The bulk of what the Hollywood studios are producing these days is crap. And as crap, there is only one place where it belongs. Yet they continue to pump it into the theaters, not only without shame, but with a smug sense of triumph. The dismal truth is that what you are seeing on the screens is not a cynical appraisal of what the studios think you want, but the level best that they can imagine and accomplish. And it is getting worse.
There are two reasons for this. First, the changing nature of the film business. Movie studios are no longer autonomous or even semi-autonomous entities run, for better or worse, by moguls whose egos sometimes created works of note. Now they are wholly owned subsidiaries of multi-national conglomerates whose intention never was and never will be to make movies of any worth to anyone. Their goal, understandably, is to turn as large a profit as possible for their shareholders to whom, through their executives and boards, they must report. I read yesterday, for example, that while Sony made huge profits on its electronics divisions, it barely scraped by on Columbia, its film division. This will scarcely endear Columbia to Sony's stock owners, the board of directors and the top executives. And so, more than ever, Columbia executives will be pressured to make movies that make money, and there goes the neighborhood theater.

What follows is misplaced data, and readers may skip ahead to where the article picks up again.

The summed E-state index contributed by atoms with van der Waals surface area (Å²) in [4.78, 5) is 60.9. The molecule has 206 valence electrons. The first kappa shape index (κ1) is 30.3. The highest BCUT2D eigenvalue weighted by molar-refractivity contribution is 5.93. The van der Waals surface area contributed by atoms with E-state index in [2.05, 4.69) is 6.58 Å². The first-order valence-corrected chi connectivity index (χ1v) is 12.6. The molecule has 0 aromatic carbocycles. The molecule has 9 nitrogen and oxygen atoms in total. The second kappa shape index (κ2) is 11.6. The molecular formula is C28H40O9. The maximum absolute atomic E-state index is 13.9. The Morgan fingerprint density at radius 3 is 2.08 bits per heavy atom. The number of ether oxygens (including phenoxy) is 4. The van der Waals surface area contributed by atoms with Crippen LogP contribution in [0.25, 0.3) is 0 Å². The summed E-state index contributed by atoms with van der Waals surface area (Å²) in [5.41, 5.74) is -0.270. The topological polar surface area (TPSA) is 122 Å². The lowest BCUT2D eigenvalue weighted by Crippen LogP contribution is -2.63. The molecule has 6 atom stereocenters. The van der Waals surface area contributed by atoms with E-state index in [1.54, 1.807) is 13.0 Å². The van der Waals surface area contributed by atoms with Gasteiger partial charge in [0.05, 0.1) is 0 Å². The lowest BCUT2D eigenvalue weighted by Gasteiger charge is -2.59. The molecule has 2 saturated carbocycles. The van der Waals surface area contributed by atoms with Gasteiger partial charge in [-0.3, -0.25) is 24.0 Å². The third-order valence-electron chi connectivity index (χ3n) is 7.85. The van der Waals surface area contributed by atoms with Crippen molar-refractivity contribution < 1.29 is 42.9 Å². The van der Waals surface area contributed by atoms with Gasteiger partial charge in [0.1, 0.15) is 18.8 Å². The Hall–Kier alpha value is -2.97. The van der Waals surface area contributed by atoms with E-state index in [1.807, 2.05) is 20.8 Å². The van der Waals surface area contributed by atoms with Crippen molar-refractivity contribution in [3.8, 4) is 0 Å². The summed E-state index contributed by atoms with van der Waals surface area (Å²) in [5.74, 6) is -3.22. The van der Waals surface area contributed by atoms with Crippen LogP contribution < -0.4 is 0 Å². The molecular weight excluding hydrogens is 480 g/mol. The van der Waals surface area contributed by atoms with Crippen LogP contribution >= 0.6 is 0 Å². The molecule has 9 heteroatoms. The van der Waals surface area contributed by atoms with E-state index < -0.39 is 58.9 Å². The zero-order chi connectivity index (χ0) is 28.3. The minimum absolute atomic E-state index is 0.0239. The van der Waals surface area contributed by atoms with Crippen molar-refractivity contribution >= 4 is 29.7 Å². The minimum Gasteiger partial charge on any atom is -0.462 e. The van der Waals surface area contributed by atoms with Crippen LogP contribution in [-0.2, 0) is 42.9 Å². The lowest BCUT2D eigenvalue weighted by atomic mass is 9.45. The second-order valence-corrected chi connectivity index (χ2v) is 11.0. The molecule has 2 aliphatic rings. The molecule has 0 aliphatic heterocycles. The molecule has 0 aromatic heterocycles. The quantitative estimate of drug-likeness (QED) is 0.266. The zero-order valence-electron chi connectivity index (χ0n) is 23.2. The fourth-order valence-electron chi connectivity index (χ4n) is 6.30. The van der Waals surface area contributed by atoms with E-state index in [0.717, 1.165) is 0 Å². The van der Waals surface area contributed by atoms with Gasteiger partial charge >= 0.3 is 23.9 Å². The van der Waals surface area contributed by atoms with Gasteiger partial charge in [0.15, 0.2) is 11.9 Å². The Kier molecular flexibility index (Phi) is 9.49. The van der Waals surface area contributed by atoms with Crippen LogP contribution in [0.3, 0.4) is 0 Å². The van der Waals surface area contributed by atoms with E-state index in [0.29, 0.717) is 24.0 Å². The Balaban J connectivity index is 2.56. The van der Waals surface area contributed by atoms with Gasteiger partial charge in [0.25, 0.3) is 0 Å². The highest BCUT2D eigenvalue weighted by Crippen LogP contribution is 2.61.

The second reason is the quality of the young people being brought into the business. In my experience they are, by and large, inferior types who are hired and routinely promoted for reasons that have nothing to do with their erudition, culture or judgment when it comes to film. They seem to be, at best, amiable young folk who dress well, have attended acceptable schools (usually to get MBAs), know how to conduct themselves in the corporate climate - which means knowing how to grin, grovel and get along - and have an instinctual eye for the bottom line, rather than having their heads in the clouds of art.
Between these two forces - corporate greed as embodied in the conglomerates, and corporate culture as embodied in the young studio execs - the industry is quickly losing any sense of taste, risk, social responsibility or even humor. And who suffers for it? Not the stock holders, who can simply apply more pressure to make money or force the firing of those who fail to do so, but the audience, the customers, the movie goers, the very people for whom the industry was created, dreaming as they have always loved to do in the dark. Their dreams are being sold out, by older corporate types who are too invested to care, and younger ones who are too eager to please.